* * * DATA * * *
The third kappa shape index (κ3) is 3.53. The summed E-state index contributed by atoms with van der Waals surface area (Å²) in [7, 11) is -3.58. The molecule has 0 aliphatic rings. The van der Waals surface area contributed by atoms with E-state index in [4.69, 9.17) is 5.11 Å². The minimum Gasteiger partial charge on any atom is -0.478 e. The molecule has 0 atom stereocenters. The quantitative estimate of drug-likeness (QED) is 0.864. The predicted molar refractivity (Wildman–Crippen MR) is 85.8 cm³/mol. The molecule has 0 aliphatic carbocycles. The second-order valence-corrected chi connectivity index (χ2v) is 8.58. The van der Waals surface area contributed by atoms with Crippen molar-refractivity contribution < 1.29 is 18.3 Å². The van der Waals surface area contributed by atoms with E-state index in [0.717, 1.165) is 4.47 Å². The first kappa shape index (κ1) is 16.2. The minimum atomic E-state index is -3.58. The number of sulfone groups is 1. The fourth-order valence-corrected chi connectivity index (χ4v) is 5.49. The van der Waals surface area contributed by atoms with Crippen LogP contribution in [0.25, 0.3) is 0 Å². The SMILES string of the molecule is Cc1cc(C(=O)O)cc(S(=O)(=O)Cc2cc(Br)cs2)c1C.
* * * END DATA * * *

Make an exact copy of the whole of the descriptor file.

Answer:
The third kappa shape index (κ3) is 3.53. The summed E-state index contributed by atoms with van der Waals surface area (Å²) in [7, 11) is -3.58. The molecule has 0 aliphatic rings. The van der Waals surface area contributed by atoms with E-state index in [4.69, 9.17) is 5.11 Å². The minimum Gasteiger partial charge on any atom is -0.478 e. The molecule has 0 atom stereocenters. The quantitative estimate of drug-likeness (QED) is 0.864. The predicted molar refractivity (Wildman–Crippen MR) is 85.8 cm³/mol. The molecule has 0 aliphatic carbocycles. The second-order valence-corrected chi connectivity index (χ2v) is 8.58. The van der Waals surface area contributed by atoms with Crippen molar-refractivity contribution < 1.29 is 18.3 Å². The van der Waals surface area contributed by atoms with E-state index in [0.717, 1.165) is 4.47 Å². The first kappa shape index (κ1) is 16.2. The minimum atomic E-state index is -3.58. The number of sulfone groups is 1. The fourth-order valence-corrected chi connectivity index (χ4v) is 5.49. The van der Waals surface area contributed by atoms with Crippen LogP contribution in [0.25, 0.3) is 0 Å². The SMILES string of the molecule is Cc1cc(C(=O)O)cc(S(=O)(=O)Cc2cc(Br)cs2)c1C.